Sound: "The Homeless Wanderer" by Emahoy Tsegué-Maryam Guèbrou (from Éthiopiques Vol. 21: Piano Solo)
Vision: "Tandem" | Animated GIF by Christopher Smith
I'm a bit shocked that I haven't already posted something from the Emahoy Tsegué-Maryam Guèbrou volume of the dependably mind-melting Éthiopiques series. This album is one of those few that elicits absolute awe every time I come back to it.
What's perhaps most remarkable, beyond the almost supernaturally expressive music, is the Ethiopian pianist's life story. Born in 1923 to a wealthy, intellectual Abyssinian family, Emahoy—then named Yèwèbdar Gebru—was sent at age six to study in Europe and quickly became something of a child prodigy, first with the violin and then piano.
In 1936, back in Ethiopia, Gebru and her family were taken as prisoners of war during Mussolini's occupation, and were subsequently deported. Upon relocating to Cairo after the war, she resumed her musical studies with a renowned Polish violist. Then, back in Ethiopia yet again, she served in the Ministry of Foreign Affairs and then in the Imperial Body Guard.
It's important to note that in Ethiopia, music as a profession is generally degraded, with musicians lumped into the disrespected "azmari" caste (somewhat akin to gypsies or our own buskers and starving artists). Gender politics of course added another serious hurdle. In this cultural climate, Emahoy not only passionately pursued her musical training, but developed a singular style and illustrious talent.
Hoping to further her musical studies in England, Yèwèbdar was devastated when the Emperor disallowed her promised benefactor (one of his sons) from sponsoring her trip. She fell into a severe depression, refusing to eat, and eventually became so sick that she was delivered last rites.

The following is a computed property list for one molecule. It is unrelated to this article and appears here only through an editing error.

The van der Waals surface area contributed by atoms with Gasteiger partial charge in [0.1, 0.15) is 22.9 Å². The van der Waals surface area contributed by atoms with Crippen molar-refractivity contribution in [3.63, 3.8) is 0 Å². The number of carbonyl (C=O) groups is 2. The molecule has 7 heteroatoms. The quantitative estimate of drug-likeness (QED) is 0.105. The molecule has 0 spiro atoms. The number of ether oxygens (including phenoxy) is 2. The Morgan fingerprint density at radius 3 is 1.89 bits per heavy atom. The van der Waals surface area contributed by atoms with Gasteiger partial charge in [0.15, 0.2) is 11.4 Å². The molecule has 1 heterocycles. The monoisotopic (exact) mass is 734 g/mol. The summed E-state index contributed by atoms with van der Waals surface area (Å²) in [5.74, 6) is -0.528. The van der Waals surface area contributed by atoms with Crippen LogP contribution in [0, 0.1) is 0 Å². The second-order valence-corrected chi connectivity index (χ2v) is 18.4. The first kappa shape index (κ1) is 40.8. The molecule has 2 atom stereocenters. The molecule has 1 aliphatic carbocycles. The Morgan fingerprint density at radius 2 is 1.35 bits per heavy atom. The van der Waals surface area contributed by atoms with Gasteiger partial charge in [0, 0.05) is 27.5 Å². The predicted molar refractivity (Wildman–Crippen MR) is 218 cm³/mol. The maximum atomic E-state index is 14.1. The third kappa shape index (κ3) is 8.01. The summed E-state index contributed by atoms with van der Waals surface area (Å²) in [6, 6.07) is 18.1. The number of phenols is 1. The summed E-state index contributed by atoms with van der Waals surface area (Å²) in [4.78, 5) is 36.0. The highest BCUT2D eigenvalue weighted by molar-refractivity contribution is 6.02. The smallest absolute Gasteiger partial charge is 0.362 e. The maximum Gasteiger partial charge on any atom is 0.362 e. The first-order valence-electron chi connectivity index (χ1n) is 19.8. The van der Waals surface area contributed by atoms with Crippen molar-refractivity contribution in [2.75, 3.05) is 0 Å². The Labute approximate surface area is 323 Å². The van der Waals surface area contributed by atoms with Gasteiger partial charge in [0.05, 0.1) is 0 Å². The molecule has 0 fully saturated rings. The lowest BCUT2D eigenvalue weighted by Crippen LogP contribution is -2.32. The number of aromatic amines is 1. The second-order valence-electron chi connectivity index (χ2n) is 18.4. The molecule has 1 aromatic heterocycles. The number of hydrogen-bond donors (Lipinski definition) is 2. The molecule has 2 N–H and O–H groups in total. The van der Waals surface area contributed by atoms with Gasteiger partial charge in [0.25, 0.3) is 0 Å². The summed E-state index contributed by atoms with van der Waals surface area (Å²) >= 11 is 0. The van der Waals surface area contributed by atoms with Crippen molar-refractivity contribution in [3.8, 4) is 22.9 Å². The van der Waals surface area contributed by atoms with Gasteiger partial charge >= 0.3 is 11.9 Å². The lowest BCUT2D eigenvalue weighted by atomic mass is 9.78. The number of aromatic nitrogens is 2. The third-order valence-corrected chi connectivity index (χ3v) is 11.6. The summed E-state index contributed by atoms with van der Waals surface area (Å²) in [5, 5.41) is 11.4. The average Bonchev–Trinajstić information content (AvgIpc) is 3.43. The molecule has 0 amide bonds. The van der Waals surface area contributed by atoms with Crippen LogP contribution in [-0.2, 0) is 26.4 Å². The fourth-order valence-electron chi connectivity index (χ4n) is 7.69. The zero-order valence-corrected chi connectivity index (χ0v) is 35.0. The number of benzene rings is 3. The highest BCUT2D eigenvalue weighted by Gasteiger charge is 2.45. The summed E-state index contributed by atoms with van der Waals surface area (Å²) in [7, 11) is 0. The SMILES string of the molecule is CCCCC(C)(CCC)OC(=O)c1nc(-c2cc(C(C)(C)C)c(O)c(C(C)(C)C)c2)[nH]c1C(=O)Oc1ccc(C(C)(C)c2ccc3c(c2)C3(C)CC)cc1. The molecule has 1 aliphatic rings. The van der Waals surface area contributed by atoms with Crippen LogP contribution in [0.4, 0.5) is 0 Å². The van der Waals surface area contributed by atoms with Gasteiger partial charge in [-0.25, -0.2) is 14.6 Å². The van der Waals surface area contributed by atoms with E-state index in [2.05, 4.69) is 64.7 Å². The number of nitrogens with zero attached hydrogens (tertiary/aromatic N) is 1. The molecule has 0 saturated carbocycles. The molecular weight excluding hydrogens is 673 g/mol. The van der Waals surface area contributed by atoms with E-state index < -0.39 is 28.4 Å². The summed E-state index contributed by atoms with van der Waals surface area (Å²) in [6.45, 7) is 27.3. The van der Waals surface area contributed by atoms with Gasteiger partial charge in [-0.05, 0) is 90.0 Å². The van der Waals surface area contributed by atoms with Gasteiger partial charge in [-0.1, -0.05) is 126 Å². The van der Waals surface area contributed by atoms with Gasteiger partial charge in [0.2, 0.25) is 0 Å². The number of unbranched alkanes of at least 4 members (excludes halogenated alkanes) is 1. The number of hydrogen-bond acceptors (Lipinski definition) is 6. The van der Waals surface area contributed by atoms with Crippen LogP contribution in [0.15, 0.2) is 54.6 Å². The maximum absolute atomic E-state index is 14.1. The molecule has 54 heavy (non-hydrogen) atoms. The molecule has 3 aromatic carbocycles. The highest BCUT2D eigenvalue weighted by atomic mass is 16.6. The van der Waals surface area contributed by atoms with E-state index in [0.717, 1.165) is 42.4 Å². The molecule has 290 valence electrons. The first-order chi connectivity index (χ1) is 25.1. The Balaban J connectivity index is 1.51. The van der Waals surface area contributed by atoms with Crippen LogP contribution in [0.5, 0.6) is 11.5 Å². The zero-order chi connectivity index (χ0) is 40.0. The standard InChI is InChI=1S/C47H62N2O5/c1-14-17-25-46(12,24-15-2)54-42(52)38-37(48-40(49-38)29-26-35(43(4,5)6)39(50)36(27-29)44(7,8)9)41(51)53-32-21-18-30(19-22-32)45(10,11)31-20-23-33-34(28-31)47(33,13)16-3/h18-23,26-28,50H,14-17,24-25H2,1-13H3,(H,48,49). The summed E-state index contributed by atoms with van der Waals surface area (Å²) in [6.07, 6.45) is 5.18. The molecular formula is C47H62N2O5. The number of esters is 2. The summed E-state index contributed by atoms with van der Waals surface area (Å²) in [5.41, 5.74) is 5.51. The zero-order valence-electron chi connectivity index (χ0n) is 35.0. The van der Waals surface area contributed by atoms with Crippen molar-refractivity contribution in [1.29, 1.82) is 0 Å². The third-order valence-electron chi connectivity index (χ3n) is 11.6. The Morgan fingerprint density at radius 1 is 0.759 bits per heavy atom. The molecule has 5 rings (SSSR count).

In 1948, she secretly fled Addis Abeba—Ethiopia's capital and Yèwèbdar's birthplace—and entered a monastery, where she was ordained a nun two years later. (This is when she changed her name.) Monastic life once again jeopardized her health, but she persisted in playing and composing music, often devoting up to nine hours per day.
Since then, Emahoy moved to Jerusalem (largely due to religious persecution in Ethiopia during the reign of genocidal dictator Mengistu Haile Mariam) and has set up a foundation (the Emahoy Tsege Mariam Music Foundation) to extend music education to under-privileged children: to "teach classical and jazz music to children in Africa and assist American children to study music in Africa."
Now 87, she still plays music 7 hours a day.
As for the image, the cascading arpeggios of the song seem to beg for something kinetic, and this animated GIF by UK artist Christopher Smith evokes a similar lost-in-time feeling. The visual artifacts from the drawn frames pair whimsically with the warm, vintage, vinyl static of the recording. Plus...a chimney with smiling smoke?! How could we resist?!
[Buy the CD from Insound HERE.]